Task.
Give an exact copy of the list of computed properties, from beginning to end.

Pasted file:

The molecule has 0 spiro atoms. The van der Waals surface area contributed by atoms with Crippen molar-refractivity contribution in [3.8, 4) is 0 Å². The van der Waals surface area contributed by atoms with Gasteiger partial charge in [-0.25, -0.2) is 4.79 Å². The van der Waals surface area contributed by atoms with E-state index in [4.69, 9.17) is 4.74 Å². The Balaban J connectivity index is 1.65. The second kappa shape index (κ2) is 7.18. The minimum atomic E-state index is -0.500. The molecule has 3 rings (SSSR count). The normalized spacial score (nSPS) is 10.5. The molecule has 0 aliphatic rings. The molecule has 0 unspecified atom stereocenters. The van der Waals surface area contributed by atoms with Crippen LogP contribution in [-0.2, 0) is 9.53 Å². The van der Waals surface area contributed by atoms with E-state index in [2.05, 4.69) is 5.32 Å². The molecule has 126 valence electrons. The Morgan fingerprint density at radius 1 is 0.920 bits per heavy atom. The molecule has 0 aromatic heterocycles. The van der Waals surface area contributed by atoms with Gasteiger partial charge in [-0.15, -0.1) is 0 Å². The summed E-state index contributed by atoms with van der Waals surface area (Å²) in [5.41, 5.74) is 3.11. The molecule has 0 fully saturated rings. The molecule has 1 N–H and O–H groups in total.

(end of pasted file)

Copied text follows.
The molecule has 0 spiro atoms. The van der Waals surface area contributed by atoms with Crippen molar-refractivity contribution in [3.8, 4) is 0 Å². The van der Waals surface area contributed by atoms with Gasteiger partial charge in [-0.25, -0.2) is 4.79 Å². The van der Waals surface area contributed by atoms with E-state index in [4.69, 9.17) is 4.74 Å². The Balaban J connectivity index is 1.65. The second kappa shape index (κ2) is 7.18. The minimum atomic E-state index is -0.500. The molecule has 3 rings (SSSR count). The normalized spacial score (nSPS) is 10.5. The molecule has 0 aliphatic rings. The molecule has 0 unspecified atom stereocenters. The van der Waals surface area contributed by atoms with Crippen LogP contribution in [-0.2, 0) is 9.53 Å². The van der Waals surface area contributed by atoms with E-state index in [2.05, 4.69) is 5.32 Å². The molecule has 126 valence electrons. The Morgan fingerprint density at radius 1 is 0.920 bits per heavy atom. The molecule has 0 aromatic heterocycles. The van der Waals surface area contributed by atoms with Gasteiger partial charge in [-0.15, -0.1) is 0 Å². The summed E-state index contributed by atoms with van der Waals surface area (Å²) in [5.41, 5.74) is 3.11. The molecule has 0 fully saturated rings. The molecule has 1 N–H and O–H groups in total.